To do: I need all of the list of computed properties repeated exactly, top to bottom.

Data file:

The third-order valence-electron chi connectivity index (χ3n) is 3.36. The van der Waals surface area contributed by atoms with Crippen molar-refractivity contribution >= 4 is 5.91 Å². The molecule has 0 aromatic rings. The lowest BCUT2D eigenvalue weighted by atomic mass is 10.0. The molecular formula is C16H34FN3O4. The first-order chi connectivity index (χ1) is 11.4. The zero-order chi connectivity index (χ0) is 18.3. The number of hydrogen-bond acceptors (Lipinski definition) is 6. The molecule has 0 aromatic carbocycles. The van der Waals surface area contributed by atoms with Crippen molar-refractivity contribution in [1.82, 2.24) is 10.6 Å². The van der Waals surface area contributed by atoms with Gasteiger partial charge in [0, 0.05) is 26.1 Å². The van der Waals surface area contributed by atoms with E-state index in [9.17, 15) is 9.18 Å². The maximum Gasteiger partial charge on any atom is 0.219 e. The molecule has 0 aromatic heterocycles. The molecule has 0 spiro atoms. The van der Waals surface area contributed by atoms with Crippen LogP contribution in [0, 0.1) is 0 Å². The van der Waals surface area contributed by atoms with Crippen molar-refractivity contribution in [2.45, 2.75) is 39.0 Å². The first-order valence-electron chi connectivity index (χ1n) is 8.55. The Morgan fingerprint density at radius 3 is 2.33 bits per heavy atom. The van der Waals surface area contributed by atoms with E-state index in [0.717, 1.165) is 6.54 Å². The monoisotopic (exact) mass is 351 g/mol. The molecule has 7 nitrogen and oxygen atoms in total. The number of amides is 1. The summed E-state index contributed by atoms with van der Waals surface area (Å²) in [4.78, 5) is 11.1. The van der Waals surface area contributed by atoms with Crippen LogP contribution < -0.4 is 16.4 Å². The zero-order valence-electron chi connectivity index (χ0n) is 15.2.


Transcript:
The third-order valence-electron chi connectivity index (χ3n) is 3.36. The van der Waals surface area contributed by atoms with Crippen molar-refractivity contribution >= 4 is 5.91 Å². The molecule has 0 aromatic rings. The lowest BCUT2D eigenvalue weighted by atomic mass is 10.0. The molecular formula is C16H34FN3O4. The first-order chi connectivity index (χ1) is 11.4. The zero-order chi connectivity index (χ0) is 18.3. The number of hydrogen-bond acceptors (Lipinski definition) is 6. The molecule has 0 aromatic carbocycles. The van der Waals surface area contributed by atoms with Crippen molar-refractivity contribution in [1.82, 2.24) is 10.6 Å². The van der Waals surface area contributed by atoms with Gasteiger partial charge in [0, 0.05) is 26.1 Å². The van der Waals surface area contributed by atoms with E-state index in [9.17, 15) is 9.18 Å². The maximum Gasteiger partial charge on any atom is 0.219 e. The molecule has 0 aromatic heterocycles. The molecule has 0 spiro atoms. The van der Waals surface area contributed by atoms with Crippen LogP contribution in [0, 0.1) is 0 Å². The van der Waals surface area contributed by atoms with Crippen molar-refractivity contribution in [2.45, 2.75) is 39.0 Å². The first-order valence-electron chi connectivity index (χ1n) is 8.55. The Morgan fingerprint density at radius 3 is 2.33 bits per heavy atom. The van der Waals surface area contributed by atoms with E-state index in [0.717, 1.165) is 6.54 Å². The monoisotopic (exact) mass is 351 g/mol. The molecule has 7 nitrogen and oxygen atoms in total. The number of amides is 1. The summed E-state index contributed by atoms with van der Waals surface area (Å²) in [4.78, 5) is 11.1. The van der Waals surface area contributed by atoms with Crippen LogP contribution < -0.4 is 16.4 Å². The zero-order valence-electron chi connectivity index (χ0n) is 15.2.